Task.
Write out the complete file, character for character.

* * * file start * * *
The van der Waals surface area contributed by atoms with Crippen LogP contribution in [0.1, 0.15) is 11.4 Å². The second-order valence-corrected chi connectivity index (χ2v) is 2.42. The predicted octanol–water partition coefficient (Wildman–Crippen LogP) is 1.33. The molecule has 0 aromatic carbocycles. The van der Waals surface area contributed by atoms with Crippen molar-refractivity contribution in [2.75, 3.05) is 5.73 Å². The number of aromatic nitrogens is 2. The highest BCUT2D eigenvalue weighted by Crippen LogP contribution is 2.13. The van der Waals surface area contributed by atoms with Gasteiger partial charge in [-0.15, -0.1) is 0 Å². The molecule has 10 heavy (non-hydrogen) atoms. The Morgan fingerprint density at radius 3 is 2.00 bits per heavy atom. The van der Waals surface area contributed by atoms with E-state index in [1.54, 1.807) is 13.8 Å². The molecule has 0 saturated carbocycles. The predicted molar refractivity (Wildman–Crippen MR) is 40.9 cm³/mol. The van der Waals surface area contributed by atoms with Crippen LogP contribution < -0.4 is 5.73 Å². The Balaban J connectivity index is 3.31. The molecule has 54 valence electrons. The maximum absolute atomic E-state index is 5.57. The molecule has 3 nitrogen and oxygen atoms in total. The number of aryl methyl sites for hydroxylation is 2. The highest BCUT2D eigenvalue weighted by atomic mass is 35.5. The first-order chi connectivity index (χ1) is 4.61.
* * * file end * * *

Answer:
The van der Waals surface area contributed by atoms with Crippen LogP contribution in [0.1, 0.15) is 11.4 Å². The second-order valence-corrected chi connectivity index (χ2v) is 2.42. The predicted octanol–water partition coefficient (Wildman–Crippen LogP) is 1.33. The molecule has 0 aromatic carbocycles. The van der Waals surface area contributed by atoms with Crippen molar-refractivity contribution in [2.75, 3.05) is 5.73 Å². The number of aromatic nitrogens is 2. The highest BCUT2D eigenvalue weighted by Crippen LogP contribution is 2.13. The van der Waals surface area contributed by atoms with Gasteiger partial charge in [-0.15, -0.1) is 0 Å². The molecule has 10 heavy (non-hydrogen) atoms. The Morgan fingerprint density at radius 3 is 2.00 bits per heavy atom. The van der Waals surface area contributed by atoms with E-state index in [1.54, 1.807) is 13.8 Å². The molecule has 0 saturated carbocycles. The predicted molar refractivity (Wildman–Crippen MR) is 40.9 cm³/mol. The van der Waals surface area contributed by atoms with Crippen LogP contribution < -0.4 is 5.73 Å². The Balaban J connectivity index is 3.31. The molecule has 54 valence electrons. The maximum absolute atomic E-state index is 5.57. The molecule has 3 nitrogen and oxygen atoms in total. The number of aryl methyl sites for hydroxylation is 2. The highest BCUT2D eigenvalue weighted by atomic mass is 35.5. The first-order chi connectivity index (χ1) is 4.61.